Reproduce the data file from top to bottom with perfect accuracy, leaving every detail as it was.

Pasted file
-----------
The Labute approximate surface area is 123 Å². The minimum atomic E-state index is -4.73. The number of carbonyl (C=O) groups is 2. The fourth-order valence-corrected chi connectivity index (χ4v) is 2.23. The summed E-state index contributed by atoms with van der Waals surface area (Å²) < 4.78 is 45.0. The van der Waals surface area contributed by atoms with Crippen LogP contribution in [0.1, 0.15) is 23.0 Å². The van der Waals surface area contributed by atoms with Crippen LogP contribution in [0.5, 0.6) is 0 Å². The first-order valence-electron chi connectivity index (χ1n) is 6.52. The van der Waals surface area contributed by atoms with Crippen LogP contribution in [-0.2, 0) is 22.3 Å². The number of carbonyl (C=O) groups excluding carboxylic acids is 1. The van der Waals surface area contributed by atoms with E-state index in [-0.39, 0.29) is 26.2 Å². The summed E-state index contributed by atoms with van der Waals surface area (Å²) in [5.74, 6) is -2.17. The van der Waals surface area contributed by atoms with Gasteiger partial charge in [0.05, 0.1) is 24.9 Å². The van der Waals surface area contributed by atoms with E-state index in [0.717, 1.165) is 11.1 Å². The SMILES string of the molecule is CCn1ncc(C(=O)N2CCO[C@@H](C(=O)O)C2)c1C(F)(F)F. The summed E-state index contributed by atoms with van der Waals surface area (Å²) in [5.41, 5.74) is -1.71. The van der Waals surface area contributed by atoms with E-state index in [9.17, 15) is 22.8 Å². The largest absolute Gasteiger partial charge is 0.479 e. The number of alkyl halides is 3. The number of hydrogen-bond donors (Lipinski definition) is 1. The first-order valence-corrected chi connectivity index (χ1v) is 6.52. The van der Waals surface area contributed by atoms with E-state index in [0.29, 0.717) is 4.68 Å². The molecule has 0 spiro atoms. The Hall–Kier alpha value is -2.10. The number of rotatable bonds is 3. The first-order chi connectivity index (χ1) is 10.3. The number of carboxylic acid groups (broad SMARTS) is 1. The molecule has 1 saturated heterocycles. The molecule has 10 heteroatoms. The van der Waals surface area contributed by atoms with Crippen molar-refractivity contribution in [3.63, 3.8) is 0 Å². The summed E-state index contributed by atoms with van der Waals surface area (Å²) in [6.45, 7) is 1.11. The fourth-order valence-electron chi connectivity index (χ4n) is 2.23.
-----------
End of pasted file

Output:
The Labute approximate surface area is 123 Å². The minimum atomic E-state index is -4.73. The number of carbonyl (C=O) groups is 2. The fourth-order valence-corrected chi connectivity index (χ4v) is 2.23. The summed E-state index contributed by atoms with van der Waals surface area (Å²) < 4.78 is 45.0. The van der Waals surface area contributed by atoms with Crippen LogP contribution in [0.1, 0.15) is 23.0 Å². The van der Waals surface area contributed by atoms with Crippen LogP contribution in [0.5, 0.6) is 0 Å². The first-order valence-electron chi connectivity index (χ1n) is 6.52. The van der Waals surface area contributed by atoms with Crippen LogP contribution in [-0.2, 0) is 22.3 Å². The number of carbonyl (C=O) groups excluding carboxylic acids is 1. The van der Waals surface area contributed by atoms with E-state index in [-0.39, 0.29) is 26.2 Å². The summed E-state index contributed by atoms with van der Waals surface area (Å²) in [5.74, 6) is -2.17. The van der Waals surface area contributed by atoms with Gasteiger partial charge in [0.05, 0.1) is 24.9 Å². The van der Waals surface area contributed by atoms with E-state index in [0.717, 1.165) is 11.1 Å². The SMILES string of the molecule is CCn1ncc(C(=O)N2CCO[C@@H](C(=O)O)C2)c1C(F)(F)F. The summed E-state index contributed by atoms with van der Waals surface area (Å²) in [5.41, 5.74) is -1.71. The van der Waals surface area contributed by atoms with E-state index in [9.17, 15) is 22.8 Å². The largest absolute Gasteiger partial charge is 0.479 e. The number of alkyl halides is 3. The number of hydrogen-bond donors (Lipinski definition) is 1. The first-order valence-corrected chi connectivity index (χ1v) is 6.52. The van der Waals surface area contributed by atoms with E-state index in [0.29, 0.717) is 4.68 Å². The molecule has 0 spiro atoms. The Hall–Kier alpha value is -2.10. The number of rotatable bonds is 3. The first-order chi connectivity index (χ1) is 10.3. The number of carboxylic acid groups (broad SMARTS) is 1. The molecule has 1 saturated heterocycles. The molecule has 10 heteroatoms. The van der Waals surface area contributed by atoms with Crippen molar-refractivity contribution in [3.63, 3.8) is 0 Å². The summed E-state index contributed by atoms with van der Waals surface area (Å²) in [6.45, 7) is 1.11. The fourth-order valence-electron chi connectivity index (χ4n) is 2.23.